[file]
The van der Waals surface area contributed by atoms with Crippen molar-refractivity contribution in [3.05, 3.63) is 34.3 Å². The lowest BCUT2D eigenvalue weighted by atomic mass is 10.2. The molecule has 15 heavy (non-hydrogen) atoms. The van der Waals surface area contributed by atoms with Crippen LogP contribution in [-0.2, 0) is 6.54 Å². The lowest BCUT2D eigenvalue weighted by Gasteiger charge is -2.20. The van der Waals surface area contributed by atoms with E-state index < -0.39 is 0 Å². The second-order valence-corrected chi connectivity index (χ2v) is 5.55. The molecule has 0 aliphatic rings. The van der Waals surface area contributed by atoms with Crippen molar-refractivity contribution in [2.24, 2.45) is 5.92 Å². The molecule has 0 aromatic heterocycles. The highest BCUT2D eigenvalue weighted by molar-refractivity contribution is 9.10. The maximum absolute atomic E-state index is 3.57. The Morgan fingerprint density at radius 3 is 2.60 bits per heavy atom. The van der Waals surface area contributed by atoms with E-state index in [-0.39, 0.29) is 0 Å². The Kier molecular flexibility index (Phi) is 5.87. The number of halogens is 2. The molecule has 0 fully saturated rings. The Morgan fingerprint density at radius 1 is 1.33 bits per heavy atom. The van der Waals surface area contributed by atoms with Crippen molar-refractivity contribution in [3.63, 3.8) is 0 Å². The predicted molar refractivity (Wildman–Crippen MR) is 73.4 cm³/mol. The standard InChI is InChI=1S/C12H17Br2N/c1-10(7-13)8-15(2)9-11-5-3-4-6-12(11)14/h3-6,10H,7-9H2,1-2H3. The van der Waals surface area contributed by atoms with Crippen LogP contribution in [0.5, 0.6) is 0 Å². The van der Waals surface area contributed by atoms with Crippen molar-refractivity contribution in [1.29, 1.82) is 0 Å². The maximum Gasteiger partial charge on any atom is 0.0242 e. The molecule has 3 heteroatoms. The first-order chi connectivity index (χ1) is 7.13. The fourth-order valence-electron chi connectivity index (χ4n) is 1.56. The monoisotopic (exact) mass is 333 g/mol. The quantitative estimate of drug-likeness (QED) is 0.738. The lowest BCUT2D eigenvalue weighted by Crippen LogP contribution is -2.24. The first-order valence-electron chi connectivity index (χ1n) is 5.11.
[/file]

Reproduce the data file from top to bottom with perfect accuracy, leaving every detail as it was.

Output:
The van der Waals surface area contributed by atoms with Crippen molar-refractivity contribution in [3.05, 3.63) is 34.3 Å². The lowest BCUT2D eigenvalue weighted by atomic mass is 10.2. The molecule has 15 heavy (non-hydrogen) atoms. The van der Waals surface area contributed by atoms with Crippen LogP contribution in [-0.2, 0) is 6.54 Å². The lowest BCUT2D eigenvalue weighted by Gasteiger charge is -2.20. The van der Waals surface area contributed by atoms with E-state index < -0.39 is 0 Å². The second-order valence-corrected chi connectivity index (χ2v) is 5.55. The molecule has 0 aliphatic rings. The van der Waals surface area contributed by atoms with Crippen molar-refractivity contribution in [2.24, 2.45) is 5.92 Å². The molecule has 0 aromatic heterocycles. The highest BCUT2D eigenvalue weighted by molar-refractivity contribution is 9.10. The maximum absolute atomic E-state index is 3.57. The Morgan fingerprint density at radius 3 is 2.60 bits per heavy atom. The van der Waals surface area contributed by atoms with E-state index in [-0.39, 0.29) is 0 Å². The Kier molecular flexibility index (Phi) is 5.87. The number of halogens is 2. The molecule has 0 fully saturated rings. The Morgan fingerprint density at radius 1 is 1.33 bits per heavy atom. The van der Waals surface area contributed by atoms with Crippen molar-refractivity contribution in [3.63, 3.8) is 0 Å². The predicted molar refractivity (Wildman–Crippen MR) is 73.4 cm³/mol. The standard InChI is InChI=1S/C12H17Br2N/c1-10(7-13)8-15(2)9-11-5-3-4-6-12(11)14/h3-6,10H,7-9H2,1-2H3. The van der Waals surface area contributed by atoms with Crippen LogP contribution in [0.5, 0.6) is 0 Å². The van der Waals surface area contributed by atoms with Crippen molar-refractivity contribution in [1.29, 1.82) is 0 Å². The maximum Gasteiger partial charge on any atom is 0.0242 e. The molecule has 3 heteroatoms. The first-order chi connectivity index (χ1) is 7.13. The fourth-order valence-electron chi connectivity index (χ4n) is 1.56. The monoisotopic (exact) mass is 333 g/mol. The quantitative estimate of drug-likeness (QED) is 0.738. The lowest BCUT2D eigenvalue weighted by Crippen LogP contribution is -2.24. The first-order valence-electron chi connectivity index (χ1n) is 5.11.